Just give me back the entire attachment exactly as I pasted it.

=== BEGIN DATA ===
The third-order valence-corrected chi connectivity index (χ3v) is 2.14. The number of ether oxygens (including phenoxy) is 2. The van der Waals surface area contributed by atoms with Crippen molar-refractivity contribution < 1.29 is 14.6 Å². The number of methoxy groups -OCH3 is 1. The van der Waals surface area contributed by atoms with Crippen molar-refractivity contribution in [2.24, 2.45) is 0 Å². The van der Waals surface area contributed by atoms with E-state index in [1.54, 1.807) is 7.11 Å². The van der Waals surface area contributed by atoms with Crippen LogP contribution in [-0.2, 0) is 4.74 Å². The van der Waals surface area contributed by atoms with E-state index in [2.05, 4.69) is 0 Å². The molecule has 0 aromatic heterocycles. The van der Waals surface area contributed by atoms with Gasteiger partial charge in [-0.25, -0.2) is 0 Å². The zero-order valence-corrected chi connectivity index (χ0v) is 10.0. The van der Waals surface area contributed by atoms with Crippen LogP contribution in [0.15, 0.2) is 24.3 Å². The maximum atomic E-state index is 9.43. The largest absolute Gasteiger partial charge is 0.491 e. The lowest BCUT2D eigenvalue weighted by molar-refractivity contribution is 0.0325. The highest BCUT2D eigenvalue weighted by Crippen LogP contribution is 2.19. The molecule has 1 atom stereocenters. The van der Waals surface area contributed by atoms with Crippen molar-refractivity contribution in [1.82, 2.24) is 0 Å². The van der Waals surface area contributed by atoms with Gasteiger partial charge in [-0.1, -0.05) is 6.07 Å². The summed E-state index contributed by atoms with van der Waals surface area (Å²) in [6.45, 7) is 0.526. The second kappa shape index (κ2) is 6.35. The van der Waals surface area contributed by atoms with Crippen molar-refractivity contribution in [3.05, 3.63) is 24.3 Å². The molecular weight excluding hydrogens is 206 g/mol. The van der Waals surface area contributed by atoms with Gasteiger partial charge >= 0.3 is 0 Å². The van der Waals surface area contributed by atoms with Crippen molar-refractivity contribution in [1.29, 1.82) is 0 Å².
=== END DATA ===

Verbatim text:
The third-order valence-corrected chi connectivity index (χ3v) is 2.14. The number of ether oxygens (including phenoxy) is 2. The van der Waals surface area contributed by atoms with Crippen molar-refractivity contribution < 1.29 is 14.6 Å². The number of methoxy groups -OCH3 is 1. The van der Waals surface area contributed by atoms with Crippen molar-refractivity contribution in [2.24, 2.45) is 0 Å². The van der Waals surface area contributed by atoms with E-state index in [1.54, 1.807) is 7.11 Å². The van der Waals surface area contributed by atoms with Crippen LogP contribution in [-0.2, 0) is 4.74 Å². The van der Waals surface area contributed by atoms with E-state index in [2.05, 4.69) is 0 Å². The molecule has 0 aromatic heterocycles. The van der Waals surface area contributed by atoms with Gasteiger partial charge in [-0.25, -0.2) is 0 Å². The zero-order valence-corrected chi connectivity index (χ0v) is 10.0. The van der Waals surface area contributed by atoms with Crippen LogP contribution in [0.15, 0.2) is 24.3 Å². The maximum atomic E-state index is 9.43. The largest absolute Gasteiger partial charge is 0.491 e. The lowest BCUT2D eigenvalue weighted by molar-refractivity contribution is 0.0325. The highest BCUT2D eigenvalue weighted by Crippen LogP contribution is 2.19. The molecule has 1 atom stereocenters. The van der Waals surface area contributed by atoms with Crippen molar-refractivity contribution in [1.82, 2.24) is 0 Å². The van der Waals surface area contributed by atoms with Gasteiger partial charge in [-0.1, -0.05) is 6.07 Å². The summed E-state index contributed by atoms with van der Waals surface area (Å²) in [6.45, 7) is 0.526. The second kappa shape index (κ2) is 6.35. The van der Waals surface area contributed by atoms with Crippen molar-refractivity contribution in [3.05, 3.63) is 24.3 Å². The molecular weight excluding hydrogens is 206 g/mol. The van der Waals surface area contributed by atoms with Gasteiger partial charge >= 0.3 is 0 Å². The van der Waals surface area contributed by atoms with Crippen molar-refractivity contribution in [1.29, 1.82) is 0 Å².